Deandre Ayton and the Phoenix Suns appear to have reached an impasse. It seems the team is unsure if DA is worth a max deal, while Deandre himself feels he is. The answer to the conundrum might be staring both parties in the face.
Damon Allred exposed the Suns’ need for another on-ball creator. Dave King hinted at DA’s desire to expand his game. Why not use Ayton to fill that need? Bear with me, but I believe Deandre’s offensive future lies closer to Giannis Antetokounmpo than Joel Embiid. However, while Ayton has established a floor of high-level rim-running, defense, and rebounding, there is work to be done before he scratches the surface of his on-ball abilities. How can he fulfill his potential and justify a max contract?
The list of 6’11, 250 lb. human beings that can do this…
Coming soon: Deandre Ayton, crafty off-the-dribble finisher pic.twitter.com/squAbOIEAH— Sam Cooper (@scooperhoops) September 5, 2021
… is, erm, slim. Though he has not yet received the opportunity to showcase it — almost 97% of Ayton’s baskets last season came off two or fewer dribbles, and his 0.3 adjusted drives/75 possessions was in the League’s sixth percentile — Deandre Ayton may be a dormant slashing monster primed to explode.
While it is premature to lump him in with the NBA’s elite driving finishers, DA’s efficiency fits right in (his adjusted FG% at the rim was in the 95th percentile last season). It would behoove the Suns to see if he can combine his ridiculous length, athleticism, and interior efficiency with a refined handle. The glimpses, while limited, have been tantalizing.
Deandre Ayton looking pretty smooth here with the behind-the-back dribble.— Trevor Booth (@TrevorMBooth) March 14, 2021
Great control to stay in rhythm and score at the rim. pic.twitter.com/gs69BA8d8n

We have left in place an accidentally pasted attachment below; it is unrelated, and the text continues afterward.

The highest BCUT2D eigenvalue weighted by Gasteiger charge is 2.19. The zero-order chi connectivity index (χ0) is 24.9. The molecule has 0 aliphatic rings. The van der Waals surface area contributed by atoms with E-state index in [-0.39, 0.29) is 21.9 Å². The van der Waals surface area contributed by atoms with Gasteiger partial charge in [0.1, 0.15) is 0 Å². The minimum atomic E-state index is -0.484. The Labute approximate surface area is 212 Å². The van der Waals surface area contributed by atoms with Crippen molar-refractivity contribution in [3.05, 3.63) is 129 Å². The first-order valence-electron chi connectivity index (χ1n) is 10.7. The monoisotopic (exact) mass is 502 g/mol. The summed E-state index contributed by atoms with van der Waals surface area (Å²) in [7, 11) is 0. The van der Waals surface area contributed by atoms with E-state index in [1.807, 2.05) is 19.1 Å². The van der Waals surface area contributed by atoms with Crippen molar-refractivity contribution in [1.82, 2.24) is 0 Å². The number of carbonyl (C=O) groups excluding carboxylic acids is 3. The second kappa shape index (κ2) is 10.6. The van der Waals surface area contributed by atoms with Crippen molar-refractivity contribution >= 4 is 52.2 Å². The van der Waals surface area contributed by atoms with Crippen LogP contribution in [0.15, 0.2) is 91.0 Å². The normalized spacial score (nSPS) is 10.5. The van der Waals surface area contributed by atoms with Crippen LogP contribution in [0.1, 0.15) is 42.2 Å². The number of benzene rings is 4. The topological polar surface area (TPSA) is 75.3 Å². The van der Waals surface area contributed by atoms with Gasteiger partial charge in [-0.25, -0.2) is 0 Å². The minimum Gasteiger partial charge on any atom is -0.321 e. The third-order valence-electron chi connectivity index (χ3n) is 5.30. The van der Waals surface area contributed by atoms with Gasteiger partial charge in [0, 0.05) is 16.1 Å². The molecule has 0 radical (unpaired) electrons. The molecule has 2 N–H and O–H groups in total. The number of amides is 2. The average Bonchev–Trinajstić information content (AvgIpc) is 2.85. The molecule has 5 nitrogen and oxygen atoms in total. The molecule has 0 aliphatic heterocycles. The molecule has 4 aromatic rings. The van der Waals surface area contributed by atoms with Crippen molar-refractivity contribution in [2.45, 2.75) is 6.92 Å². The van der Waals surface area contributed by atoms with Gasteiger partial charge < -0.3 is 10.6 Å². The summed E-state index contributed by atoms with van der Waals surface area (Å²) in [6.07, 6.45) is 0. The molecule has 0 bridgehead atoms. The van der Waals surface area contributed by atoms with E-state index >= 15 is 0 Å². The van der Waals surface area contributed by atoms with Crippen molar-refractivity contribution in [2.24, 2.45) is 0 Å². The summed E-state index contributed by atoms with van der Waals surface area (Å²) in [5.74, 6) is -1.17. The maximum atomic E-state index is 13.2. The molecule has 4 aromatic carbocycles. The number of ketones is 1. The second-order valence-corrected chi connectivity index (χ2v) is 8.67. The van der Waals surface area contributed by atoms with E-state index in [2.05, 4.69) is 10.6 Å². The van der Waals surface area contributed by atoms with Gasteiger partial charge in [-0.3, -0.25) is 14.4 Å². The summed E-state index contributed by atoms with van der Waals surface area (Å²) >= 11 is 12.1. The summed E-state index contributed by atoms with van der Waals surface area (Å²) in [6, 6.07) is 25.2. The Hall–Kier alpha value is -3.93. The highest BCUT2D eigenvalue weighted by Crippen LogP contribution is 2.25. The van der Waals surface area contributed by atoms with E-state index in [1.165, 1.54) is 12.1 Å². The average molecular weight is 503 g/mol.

With teams deploying their top perimeter defenders to stop Chris Paul and Devin Booker, there will be ample opportunities for Deandre to isolate slower bigs on the perimeter.
Ayton’s impact as an on-ball shot-creator and perimeter shooter may be a work-in-progress, but he has a solid foundation to work with. Through three seasons, he has exhibited both comfort and touch with catch-and-shoot mid-range opportunities.
Last year, DA shot 45-of-94 (47.9%) from 10-16 feet — in line with MVP contender Joel Embiid’s 48.0% — and a steady 76.9% from the line.
While Deandre has been less willing to extend his range beyond the arc, he attempted more threes last season. Progression is non-linear, and while Ayton’s 7-for-37 (18.2%) career three-point numbers may not stand out, his underlying ability could portend future success from deep. Consider that Anthony Davis shot 3-for-27 (11.1%) from three his first three seasons before canning 32% (1.8 3PA) of his treys in year four. A similar boost in confidence and volume would be huge for Ayton this year.
Ayton’s perimeter shooting development is critical to his on-ball progression. A more dangerous outside shot would allow him to leverage his athletic advantages over defenders forced to play him closely, amplifying his ability to drive.
Deandre Ayton has not been asked to be a playmaker thus far in his NBA career. Despite his limited exposure, he has displayed a willingness to pass, as well as flashes of quick decision-making and creativity finding cutters and shooters out of the high post.